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APO The Republic of Indonesia Health System Review (Health in Transition)

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APO The Republic of Indonesia Health System Review (Health in Transition)

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The Indonesia HiT reports the significant improvement in the health status of the population over the last 25 years through transitional period in all fields. However, the country faces remaining and foreseeing challenges in communicable diseases and emerging NCDs. The HiT concludes with the future challenges of expanding coverage of National health insurance scheme (JKN), reducing regional disparities in health-care services, managing resources and engaging private sector.

The Indonesia HiT reports the significant improvement in the health status of the population over the last 25 years through transitional period in all fields. However, the country faces remaining and foreseeing challenges in communicable diseases and emerging NCDs. The HiT concludes with the future challenges of expanding coverage of National health insurance scheme (JKN), reducing regional disparities in health-care services, managing resources and engaging private sector.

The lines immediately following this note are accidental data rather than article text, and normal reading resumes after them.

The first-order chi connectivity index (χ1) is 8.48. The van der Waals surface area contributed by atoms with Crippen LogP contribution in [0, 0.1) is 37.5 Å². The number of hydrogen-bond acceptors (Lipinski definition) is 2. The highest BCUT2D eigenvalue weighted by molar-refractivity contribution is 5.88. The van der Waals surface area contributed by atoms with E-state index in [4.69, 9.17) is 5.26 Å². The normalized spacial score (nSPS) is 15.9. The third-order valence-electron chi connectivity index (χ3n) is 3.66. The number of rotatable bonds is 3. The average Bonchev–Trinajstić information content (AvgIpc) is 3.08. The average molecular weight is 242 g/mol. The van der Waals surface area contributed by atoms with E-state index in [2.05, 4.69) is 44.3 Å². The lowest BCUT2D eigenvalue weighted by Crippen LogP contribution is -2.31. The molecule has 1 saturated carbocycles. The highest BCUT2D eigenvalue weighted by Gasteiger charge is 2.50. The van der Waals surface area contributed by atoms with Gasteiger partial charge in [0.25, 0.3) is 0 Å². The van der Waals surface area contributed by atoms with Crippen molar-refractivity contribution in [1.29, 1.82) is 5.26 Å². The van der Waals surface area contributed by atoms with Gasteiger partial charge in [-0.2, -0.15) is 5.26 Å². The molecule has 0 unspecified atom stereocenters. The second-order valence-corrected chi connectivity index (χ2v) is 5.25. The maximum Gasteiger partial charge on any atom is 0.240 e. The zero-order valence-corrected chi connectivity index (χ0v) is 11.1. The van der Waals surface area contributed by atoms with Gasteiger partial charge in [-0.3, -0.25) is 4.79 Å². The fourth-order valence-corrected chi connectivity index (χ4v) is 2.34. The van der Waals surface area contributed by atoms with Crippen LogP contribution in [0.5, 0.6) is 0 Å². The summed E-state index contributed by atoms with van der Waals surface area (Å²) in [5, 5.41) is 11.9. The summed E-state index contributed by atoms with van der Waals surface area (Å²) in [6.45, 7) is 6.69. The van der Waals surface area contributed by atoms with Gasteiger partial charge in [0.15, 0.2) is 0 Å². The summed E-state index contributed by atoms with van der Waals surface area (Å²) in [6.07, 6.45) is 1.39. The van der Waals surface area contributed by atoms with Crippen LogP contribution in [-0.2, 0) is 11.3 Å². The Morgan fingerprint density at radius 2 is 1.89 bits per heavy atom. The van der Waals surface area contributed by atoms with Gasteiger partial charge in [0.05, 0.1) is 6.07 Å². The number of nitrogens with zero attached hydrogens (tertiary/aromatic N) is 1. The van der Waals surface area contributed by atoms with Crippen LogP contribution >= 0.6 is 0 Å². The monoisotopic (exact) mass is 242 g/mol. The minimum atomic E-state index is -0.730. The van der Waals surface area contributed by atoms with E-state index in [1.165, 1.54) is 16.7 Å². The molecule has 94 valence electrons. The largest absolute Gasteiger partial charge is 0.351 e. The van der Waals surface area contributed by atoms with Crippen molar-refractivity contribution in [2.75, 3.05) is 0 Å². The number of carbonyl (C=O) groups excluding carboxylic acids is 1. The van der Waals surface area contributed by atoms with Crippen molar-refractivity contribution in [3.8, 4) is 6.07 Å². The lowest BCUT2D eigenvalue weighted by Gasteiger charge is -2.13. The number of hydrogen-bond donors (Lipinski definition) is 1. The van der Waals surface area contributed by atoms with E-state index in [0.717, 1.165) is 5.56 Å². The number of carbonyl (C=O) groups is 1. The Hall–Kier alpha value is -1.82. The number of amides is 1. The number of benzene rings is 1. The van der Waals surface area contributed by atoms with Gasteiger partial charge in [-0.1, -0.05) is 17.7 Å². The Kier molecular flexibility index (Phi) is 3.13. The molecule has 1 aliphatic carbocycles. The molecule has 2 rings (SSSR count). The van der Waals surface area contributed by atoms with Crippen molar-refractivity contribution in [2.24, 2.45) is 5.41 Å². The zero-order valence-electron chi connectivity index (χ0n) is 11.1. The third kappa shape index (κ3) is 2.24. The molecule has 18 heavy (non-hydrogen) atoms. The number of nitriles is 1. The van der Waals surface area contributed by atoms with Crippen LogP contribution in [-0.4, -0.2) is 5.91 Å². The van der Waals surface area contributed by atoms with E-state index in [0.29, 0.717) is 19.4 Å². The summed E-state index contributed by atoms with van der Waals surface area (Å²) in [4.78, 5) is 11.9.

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APO The Republic of Indonesia Health System Review (Health in Transition)

  1. 1. Health Systems in Transition The Republic of Indonesia Health System Review